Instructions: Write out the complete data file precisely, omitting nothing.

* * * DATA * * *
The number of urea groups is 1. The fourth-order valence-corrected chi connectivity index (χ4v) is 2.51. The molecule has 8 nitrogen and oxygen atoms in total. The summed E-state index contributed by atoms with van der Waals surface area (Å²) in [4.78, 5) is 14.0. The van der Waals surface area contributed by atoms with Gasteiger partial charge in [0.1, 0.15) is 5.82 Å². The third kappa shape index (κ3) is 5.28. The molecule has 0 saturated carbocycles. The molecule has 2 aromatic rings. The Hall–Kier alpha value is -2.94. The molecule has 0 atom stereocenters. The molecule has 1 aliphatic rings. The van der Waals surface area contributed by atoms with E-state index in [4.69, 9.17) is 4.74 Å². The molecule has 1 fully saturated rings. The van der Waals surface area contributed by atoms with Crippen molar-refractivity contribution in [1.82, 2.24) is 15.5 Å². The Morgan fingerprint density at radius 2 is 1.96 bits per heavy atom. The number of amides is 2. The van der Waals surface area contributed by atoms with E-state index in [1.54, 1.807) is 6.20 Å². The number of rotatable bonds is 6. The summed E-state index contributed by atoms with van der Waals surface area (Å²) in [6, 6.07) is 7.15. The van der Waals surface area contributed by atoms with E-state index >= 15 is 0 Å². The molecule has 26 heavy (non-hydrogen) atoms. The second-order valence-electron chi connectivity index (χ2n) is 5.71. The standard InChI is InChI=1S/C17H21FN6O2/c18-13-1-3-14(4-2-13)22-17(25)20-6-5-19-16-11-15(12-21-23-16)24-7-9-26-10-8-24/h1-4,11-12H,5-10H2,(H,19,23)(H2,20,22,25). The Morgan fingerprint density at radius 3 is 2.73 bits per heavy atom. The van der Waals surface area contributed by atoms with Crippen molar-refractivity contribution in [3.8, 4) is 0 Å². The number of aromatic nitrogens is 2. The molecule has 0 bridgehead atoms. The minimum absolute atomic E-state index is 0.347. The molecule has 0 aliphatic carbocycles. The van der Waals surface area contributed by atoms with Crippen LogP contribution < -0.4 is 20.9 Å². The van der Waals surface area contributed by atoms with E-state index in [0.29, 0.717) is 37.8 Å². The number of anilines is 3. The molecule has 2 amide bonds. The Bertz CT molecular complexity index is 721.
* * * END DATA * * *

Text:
The number of urea groups is 1. The fourth-order valence-corrected chi connectivity index (χ4v) is 2.51. The molecule has 8 nitrogen and oxygen atoms in total. The summed E-state index contributed by atoms with van der Waals surface area (Å²) in [4.78, 5) is 14.0. The van der Waals surface area contributed by atoms with Gasteiger partial charge in [0.1, 0.15) is 5.82 Å². The third kappa shape index (κ3) is 5.28. The molecule has 0 saturated carbocycles. The molecule has 2 aromatic rings. The Hall–Kier alpha value is -2.94. The molecule has 0 atom stereocenters. The molecule has 1 aliphatic rings. The van der Waals surface area contributed by atoms with E-state index in [4.69, 9.17) is 4.74 Å². The molecule has 1 fully saturated rings. The van der Waals surface area contributed by atoms with Crippen molar-refractivity contribution in [1.82, 2.24) is 15.5 Å². The Morgan fingerprint density at radius 2 is 1.96 bits per heavy atom. The number of amides is 2. The van der Waals surface area contributed by atoms with E-state index in [1.54, 1.807) is 6.20 Å². The number of rotatable bonds is 6. The summed E-state index contributed by atoms with van der Waals surface area (Å²) in [6, 6.07) is 7.15. The van der Waals surface area contributed by atoms with E-state index >= 15 is 0 Å². The molecule has 26 heavy (non-hydrogen) atoms. The second-order valence-electron chi connectivity index (χ2n) is 5.71. The standard InChI is InChI=1S/C17H21FN6O2/c18-13-1-3-14(4-2-13)22-17(25)20-6-5-19-16-11-15(12-21-23-16)24-7-9-26-10-8-24/h1-4,11-12H,5-10H2,(H,19,23)(H2,20,22,25). The Morgan fingerprint density at radius 3 is 2.73 bits per heavy atom. The van der Waals surface area contributed by atoms with Crippen molar-refractivity contribution in [3.8, 4) is 0 Å². The number of aromatic nitrogens is 2. The molecule has 0 bridgehead atoms. The minimum absolute atomic E-state index is 0.347. The molecule has 0 aliphatic carbocycles. The van der Waals surface area contributed by atoms with Crippen LogP contribution < -0.4 is 20.9 Å². The van der Waals surface area contributed by atoms with E-state index in [0.29, 0.717) is 37.8 Å². The number of anilines is 3. The molecule has 2 amide bonds. The Bertz CT molecular complexity index is 721.